Character-reference letters should never make excuses for the defendant. It would not serve the defendant’s interest if the character-reference letter:

• Wrote that it wasn’t the defendant’s fault
• Stated that the government or jury got it wrong
• That the defendant should not be going to prison
• Followed a template that many others wrote

Judges want to hear about the defendant’s character. That is all. They do not want to hear the writer’s opinion about the case, or the fairness of the judicial system. Nor do they want others telling the judge what sentence would be appropriate. Basically, the judge wants to hear from those that know the defendant best. If they know about the defendant’s conviction, and they still express a willingness to support him, that says a great deal.

Sentencing Mitigation Videos:

As with the character-reference letter and the sentencing narrative, the sentence-mitigation video should help the judge get a more full and complete idea of the defendant. We’re striving to help the judge know and understand the defendant. A video can help the defendant bring aspects of his life into the courtroom that the judge may never know. It’s said that a picture speaks a thousand words. A well-crafted video can be like 1,000 pictures that tell a moving story about the defendant’s life.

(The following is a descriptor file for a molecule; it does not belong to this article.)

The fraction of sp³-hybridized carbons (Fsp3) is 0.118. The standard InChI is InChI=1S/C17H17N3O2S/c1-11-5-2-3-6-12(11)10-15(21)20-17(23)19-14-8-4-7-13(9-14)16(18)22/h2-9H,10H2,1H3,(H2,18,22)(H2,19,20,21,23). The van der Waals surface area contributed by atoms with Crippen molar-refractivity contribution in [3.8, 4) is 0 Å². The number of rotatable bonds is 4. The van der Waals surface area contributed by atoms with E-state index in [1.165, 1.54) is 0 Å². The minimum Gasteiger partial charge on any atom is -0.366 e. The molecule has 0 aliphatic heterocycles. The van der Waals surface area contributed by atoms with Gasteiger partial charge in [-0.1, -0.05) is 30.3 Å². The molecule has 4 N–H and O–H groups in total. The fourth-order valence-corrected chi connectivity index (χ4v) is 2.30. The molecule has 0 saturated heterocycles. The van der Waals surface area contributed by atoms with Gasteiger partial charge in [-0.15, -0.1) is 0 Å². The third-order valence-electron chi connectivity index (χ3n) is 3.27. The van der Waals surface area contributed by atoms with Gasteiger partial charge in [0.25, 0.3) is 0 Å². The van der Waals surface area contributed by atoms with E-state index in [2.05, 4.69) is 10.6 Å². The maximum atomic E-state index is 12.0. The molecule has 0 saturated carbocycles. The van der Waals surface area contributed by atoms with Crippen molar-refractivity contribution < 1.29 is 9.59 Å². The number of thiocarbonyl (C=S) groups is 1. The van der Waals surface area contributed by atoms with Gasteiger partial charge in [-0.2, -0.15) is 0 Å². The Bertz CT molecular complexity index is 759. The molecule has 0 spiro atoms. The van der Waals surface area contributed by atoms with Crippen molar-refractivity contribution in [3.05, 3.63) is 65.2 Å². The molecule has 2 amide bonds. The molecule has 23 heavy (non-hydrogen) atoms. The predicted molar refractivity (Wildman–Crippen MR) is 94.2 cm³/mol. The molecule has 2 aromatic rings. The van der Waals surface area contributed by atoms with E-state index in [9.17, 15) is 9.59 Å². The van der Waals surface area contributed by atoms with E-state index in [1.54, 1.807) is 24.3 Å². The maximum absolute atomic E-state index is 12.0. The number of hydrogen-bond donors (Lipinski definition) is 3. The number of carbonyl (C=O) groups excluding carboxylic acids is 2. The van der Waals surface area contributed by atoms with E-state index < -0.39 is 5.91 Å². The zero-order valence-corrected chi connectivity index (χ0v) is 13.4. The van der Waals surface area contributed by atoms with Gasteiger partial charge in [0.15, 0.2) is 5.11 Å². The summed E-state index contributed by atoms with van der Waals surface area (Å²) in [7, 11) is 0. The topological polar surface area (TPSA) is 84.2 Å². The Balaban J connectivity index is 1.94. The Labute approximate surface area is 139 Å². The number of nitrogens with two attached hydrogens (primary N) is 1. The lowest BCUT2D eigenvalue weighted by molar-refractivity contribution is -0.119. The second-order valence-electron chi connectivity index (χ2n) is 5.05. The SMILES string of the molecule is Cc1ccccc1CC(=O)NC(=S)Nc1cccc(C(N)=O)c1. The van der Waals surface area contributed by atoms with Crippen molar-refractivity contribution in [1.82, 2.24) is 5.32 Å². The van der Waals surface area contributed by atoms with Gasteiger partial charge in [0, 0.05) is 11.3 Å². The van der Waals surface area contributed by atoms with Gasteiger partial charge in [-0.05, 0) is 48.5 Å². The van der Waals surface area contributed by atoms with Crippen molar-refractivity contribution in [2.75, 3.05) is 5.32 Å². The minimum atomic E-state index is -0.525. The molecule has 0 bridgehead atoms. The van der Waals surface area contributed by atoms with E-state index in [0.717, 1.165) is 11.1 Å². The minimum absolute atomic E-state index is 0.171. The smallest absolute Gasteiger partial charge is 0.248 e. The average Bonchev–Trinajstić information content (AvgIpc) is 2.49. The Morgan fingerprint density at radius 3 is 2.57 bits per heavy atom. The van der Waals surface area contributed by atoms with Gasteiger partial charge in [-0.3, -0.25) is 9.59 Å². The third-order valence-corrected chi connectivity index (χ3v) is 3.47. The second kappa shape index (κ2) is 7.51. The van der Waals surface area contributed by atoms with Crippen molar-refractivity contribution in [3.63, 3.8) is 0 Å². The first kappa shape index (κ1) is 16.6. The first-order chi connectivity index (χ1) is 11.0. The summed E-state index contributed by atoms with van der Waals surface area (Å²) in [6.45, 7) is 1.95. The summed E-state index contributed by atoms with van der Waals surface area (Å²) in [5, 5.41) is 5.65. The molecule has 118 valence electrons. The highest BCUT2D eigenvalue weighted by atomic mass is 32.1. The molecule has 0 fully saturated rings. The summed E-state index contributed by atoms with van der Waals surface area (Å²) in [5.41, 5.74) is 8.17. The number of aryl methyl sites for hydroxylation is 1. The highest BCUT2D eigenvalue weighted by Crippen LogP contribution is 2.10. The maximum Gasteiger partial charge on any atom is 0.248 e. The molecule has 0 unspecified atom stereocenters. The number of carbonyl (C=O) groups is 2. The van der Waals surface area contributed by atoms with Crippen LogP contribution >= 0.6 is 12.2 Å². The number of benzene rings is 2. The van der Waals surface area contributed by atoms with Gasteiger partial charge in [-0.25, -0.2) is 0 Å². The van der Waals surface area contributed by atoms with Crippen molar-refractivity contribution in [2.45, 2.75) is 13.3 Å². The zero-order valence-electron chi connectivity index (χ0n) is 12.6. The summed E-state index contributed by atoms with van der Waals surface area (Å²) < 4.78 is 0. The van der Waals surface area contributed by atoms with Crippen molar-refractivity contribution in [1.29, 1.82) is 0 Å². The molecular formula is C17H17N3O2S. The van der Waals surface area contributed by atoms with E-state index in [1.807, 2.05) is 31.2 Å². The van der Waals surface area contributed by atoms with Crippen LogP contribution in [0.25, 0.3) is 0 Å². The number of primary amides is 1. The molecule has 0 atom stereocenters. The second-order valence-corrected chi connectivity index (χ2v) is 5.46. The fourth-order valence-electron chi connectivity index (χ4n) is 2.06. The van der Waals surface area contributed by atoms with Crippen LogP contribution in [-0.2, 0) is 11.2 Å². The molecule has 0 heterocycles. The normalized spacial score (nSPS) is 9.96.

The challenge with video production is that it can be very costly to produce. Depending upon preparations and travel costs, artists charge between $5,000 and $25,000 to produce a sentence-mitigation video. Production costs run high because of the specialized equipment and training it takes to script, film, edit, and produce video content.

On the other hand, a defendant that is skilled with a cellphone camera and editing software may accomplish the same objective, at no cost. The goal is to bring into the courtroom what would otherwise be missing.

Ideally, the video should not be any more than 15 minutes. And during those 15 minutes, every second should count. It should feature b-roll footage that shows the defendant in his own environment. It must tell a story, showing the complexity of the defendant’s life and how he interacts with his community. The more people and images in the video, the more effective it becomes.

The most effective video we played a role in producing included more than 30 people. We profiled the client in various locations, including his home, at his places of business, with his clients, and with his employees. The video featured interviews with family members, employees, and with clients. It spliced in video-footage showing the results of his work and his contributions to the community. In 15 minutes, the video provided the judge with a far more comprehensive view than of the defendant’s character than a defense attorney could ever offer.

Conclusion on Sentencing Mitigation:

Our team feels strongly that when a defendant invests the time, resources, and energy to architect and build these tri-part sentence-mitigation strategies, they advance prospects for the best, possible outcome. Since each component takes a long time to prepare, we urge defendants to begin at the soonest possible time. Ideally, the sentence-mitigation strategy should be well developed before the pre-sentence investigation takes place. We’ll discuss the pre-sentence investigation in the next chapter.